Not many people in the Bible did what Jesus did when, “beginning with Moses and all the Prophets, he explained to them what was said in all the Scriptures concerning himself.” (Luke 24:27 NIV). A lot of studies and background work must go on before we are able to teach that well! But That’s not what Jesus called us to do. As he gave his last instructions to the people around him before he was taken to heaven, he said, “You will be my witnesses in Jerusalem, and in all Judea and Samaria, and to the ends of the earth.” (Acts 1:8 NIV).
People will always stop to listen to a story
A witness is someone who tells their story: “This is what I have seen,” or “Let me tell you what Jesus has done for me!” They are asking us to tell our own personal story of his influence on our lives. Our personal testimony is a great way of preaching, turning people to the Lord, and making a difference in the lives of our children.
People will always stop to listen to a story, but they are much less likely to listen when we lecture them or try to change their opinions! Jesus told us to tell our stories. Just look at the difference Legion made when Jesus told him to “Go to your home and to your people and tell them what the Lord has done for you, that he had mercy on you.” (Mark 5:19 NET). As Jesus left, the people were hostile against him, but when he returned later, after Legion had told them what God had done for him, the people came out in droves to meet him. (Mark 6:53-56). Legion’s story had done its work.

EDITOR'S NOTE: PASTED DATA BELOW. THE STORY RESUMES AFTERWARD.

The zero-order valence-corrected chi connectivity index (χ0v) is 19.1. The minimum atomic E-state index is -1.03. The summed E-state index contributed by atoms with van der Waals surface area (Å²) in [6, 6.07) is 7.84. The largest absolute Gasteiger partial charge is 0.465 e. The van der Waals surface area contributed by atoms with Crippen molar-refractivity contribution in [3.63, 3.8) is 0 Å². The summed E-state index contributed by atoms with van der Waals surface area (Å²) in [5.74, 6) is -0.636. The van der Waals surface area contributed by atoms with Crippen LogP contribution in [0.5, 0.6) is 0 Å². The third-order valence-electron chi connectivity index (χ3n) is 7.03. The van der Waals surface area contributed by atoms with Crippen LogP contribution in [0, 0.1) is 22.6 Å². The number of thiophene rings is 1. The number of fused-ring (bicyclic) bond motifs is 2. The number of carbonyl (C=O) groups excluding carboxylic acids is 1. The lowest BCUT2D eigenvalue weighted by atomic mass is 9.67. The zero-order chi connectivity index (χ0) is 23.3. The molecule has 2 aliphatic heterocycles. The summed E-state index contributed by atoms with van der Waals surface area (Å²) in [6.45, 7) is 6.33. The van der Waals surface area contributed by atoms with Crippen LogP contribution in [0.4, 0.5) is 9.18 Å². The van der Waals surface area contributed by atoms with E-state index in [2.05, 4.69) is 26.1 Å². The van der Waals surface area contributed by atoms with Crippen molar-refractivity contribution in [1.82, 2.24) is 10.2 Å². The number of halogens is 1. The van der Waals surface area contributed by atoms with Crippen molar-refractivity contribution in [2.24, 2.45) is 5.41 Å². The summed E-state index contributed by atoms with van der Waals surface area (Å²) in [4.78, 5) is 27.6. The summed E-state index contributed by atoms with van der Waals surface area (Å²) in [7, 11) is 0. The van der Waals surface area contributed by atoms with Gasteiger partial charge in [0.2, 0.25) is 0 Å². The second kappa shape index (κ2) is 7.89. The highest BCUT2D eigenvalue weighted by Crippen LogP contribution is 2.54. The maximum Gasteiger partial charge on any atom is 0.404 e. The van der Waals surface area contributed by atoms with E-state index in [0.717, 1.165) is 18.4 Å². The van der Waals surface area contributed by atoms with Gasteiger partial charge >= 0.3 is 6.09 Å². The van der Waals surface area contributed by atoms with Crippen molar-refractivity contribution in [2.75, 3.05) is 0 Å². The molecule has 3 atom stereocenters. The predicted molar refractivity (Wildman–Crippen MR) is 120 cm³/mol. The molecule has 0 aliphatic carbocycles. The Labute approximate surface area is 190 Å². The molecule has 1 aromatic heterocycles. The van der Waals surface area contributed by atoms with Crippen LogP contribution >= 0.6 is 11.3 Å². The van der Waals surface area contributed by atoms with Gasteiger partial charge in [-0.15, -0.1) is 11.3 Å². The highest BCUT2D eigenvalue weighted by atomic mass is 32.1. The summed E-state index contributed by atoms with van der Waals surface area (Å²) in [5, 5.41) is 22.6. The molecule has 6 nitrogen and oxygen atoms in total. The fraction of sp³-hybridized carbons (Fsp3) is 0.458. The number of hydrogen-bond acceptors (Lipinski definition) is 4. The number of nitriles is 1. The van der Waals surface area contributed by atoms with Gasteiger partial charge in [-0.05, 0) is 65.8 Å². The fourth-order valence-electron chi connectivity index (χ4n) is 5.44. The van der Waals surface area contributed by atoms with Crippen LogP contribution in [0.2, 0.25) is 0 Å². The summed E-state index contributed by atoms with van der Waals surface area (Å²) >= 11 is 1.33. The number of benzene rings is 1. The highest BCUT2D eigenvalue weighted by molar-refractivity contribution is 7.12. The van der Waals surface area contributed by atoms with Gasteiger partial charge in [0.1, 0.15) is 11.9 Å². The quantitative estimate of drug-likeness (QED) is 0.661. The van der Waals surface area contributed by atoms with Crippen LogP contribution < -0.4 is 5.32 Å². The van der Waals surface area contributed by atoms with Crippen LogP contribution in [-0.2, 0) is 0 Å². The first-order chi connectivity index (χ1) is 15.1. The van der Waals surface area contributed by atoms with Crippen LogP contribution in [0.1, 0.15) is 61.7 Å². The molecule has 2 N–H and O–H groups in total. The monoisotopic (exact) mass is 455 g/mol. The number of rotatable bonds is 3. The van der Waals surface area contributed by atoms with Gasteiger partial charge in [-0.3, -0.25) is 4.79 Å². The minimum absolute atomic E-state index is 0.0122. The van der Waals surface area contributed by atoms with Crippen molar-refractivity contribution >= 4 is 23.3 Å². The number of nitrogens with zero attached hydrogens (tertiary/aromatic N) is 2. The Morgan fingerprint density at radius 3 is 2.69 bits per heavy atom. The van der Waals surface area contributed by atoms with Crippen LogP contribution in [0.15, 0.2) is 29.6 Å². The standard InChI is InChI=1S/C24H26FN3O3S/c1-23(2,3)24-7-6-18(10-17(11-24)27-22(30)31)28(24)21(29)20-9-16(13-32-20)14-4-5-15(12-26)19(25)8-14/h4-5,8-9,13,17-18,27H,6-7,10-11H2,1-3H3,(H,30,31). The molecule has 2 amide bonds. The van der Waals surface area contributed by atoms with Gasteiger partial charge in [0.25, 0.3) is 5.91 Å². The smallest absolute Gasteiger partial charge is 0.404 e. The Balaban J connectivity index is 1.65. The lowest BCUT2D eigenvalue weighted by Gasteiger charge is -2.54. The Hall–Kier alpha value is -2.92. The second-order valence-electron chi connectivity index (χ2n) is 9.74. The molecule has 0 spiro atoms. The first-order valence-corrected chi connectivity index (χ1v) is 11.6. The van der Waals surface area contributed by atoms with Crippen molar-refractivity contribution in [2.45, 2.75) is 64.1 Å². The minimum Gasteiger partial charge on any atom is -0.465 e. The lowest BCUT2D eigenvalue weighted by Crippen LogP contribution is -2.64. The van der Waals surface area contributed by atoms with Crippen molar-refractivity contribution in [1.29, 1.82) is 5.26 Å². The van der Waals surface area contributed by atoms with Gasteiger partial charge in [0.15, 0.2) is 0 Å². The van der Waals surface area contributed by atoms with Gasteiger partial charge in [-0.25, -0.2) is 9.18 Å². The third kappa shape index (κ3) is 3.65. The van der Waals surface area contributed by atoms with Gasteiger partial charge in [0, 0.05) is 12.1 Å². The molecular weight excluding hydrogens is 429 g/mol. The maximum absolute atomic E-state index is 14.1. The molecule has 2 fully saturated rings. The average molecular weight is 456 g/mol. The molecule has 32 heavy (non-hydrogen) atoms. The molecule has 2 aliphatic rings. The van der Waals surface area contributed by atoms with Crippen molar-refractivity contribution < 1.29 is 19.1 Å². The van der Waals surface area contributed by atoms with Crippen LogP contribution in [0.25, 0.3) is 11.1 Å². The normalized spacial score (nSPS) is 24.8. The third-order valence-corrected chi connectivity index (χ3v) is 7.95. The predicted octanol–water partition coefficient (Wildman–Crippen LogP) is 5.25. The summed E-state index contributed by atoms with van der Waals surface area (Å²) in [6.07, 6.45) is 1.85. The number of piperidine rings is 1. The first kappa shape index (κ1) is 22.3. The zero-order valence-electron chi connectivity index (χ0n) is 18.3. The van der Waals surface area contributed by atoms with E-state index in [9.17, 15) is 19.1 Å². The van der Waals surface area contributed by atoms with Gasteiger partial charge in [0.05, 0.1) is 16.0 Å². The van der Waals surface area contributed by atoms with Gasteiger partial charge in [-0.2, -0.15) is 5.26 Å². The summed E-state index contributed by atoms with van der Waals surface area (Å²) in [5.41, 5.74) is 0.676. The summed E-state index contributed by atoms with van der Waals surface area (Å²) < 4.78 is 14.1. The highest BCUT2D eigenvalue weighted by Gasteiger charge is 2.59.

Every one of us has a story to tell. Stories are a powerful force for getting God’s truths into the hearts and minds of the people around us. Let’s use the power of stories to teach and inspire our children and grandchildren, to encourage and instruct fellow believers, to spread the word about the saving power and love of God to the people he puts in our lives. No one can resist a good story. Let’s use the stories God has given us to give him glory.
Pakuranga Ecclesia, Auckland, NZ